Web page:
Here are three more:
Neurotypicals often forget what it must be like to be autistic and to be told that they are such a burden they need to be prevented and/or cured.
"We're trying to figure out how to prevent you."
It amazes me how sometimes people think they are doing a good deed by being friends with an autistic person. A neurotypical who sees it this way seems unaware that they are telling the autistic person that autism makes them somehow less worthy of friendship, and that they should be grateful for what they can get.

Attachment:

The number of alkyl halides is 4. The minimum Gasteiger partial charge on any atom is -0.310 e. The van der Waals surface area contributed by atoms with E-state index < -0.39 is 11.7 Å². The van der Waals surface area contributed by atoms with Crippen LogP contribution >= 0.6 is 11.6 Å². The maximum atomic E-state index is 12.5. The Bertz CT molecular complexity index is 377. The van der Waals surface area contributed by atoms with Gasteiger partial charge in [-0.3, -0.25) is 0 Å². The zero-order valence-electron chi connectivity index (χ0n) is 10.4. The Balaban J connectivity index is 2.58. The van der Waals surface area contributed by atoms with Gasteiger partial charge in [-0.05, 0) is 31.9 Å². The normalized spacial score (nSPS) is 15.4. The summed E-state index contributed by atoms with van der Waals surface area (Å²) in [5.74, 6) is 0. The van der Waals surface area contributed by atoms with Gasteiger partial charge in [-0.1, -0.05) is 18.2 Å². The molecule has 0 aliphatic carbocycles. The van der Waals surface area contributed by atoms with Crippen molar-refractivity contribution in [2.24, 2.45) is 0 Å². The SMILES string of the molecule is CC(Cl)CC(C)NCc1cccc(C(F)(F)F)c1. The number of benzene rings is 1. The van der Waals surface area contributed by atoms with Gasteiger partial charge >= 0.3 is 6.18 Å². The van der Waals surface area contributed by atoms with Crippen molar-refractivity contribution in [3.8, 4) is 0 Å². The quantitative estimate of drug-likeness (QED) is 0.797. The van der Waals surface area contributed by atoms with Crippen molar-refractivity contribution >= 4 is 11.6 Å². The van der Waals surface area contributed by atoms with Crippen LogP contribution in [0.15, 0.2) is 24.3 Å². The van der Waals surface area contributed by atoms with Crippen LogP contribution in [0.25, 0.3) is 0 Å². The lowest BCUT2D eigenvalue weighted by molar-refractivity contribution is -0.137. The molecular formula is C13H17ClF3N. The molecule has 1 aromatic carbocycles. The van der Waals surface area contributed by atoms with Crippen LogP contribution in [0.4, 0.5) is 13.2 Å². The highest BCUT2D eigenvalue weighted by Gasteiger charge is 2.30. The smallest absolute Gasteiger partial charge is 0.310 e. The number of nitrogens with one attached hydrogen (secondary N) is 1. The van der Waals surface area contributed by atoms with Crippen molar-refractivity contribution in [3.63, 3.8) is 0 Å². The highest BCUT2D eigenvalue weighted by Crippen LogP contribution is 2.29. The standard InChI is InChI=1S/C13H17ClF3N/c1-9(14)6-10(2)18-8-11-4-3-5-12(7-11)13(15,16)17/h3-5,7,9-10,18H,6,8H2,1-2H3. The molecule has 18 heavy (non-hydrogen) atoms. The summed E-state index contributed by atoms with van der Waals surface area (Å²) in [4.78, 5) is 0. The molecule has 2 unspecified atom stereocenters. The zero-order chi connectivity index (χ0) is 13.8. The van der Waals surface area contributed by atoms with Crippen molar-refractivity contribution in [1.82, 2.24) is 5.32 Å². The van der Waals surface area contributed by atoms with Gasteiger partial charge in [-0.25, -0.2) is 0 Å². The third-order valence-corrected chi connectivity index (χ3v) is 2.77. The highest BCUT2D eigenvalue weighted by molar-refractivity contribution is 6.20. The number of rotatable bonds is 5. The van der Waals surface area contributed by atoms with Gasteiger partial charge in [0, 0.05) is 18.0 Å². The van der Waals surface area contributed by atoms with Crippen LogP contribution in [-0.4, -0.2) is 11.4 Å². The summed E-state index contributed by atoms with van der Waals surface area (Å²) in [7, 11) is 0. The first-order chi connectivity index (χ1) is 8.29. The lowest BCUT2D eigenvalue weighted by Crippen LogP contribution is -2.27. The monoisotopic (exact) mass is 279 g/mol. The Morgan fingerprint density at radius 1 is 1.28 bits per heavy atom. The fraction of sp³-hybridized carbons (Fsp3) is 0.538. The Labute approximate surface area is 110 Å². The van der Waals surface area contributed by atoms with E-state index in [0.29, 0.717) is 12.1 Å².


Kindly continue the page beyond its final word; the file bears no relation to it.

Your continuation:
To me it's like saying I am your friend in spite of your blue eyes. A statement like that immediately infers that there must something wrong with blue eyes. Who gets to make that assessment?
"I know you're autistic, but I like you anyway."
"And I like you, even though you aren't."
Quite often, neurotypicals think they know much more about autism than autistics themselves. To me, this seems very silly, because such an assumption locks us out of so much more awareness of the real issues for a real person on the spectrum. Wouldn't it be better to listen and learn in more depth?
Artist: Landon Bryce
Images are sourced from:
thAutcast: Aspergers and Autism Community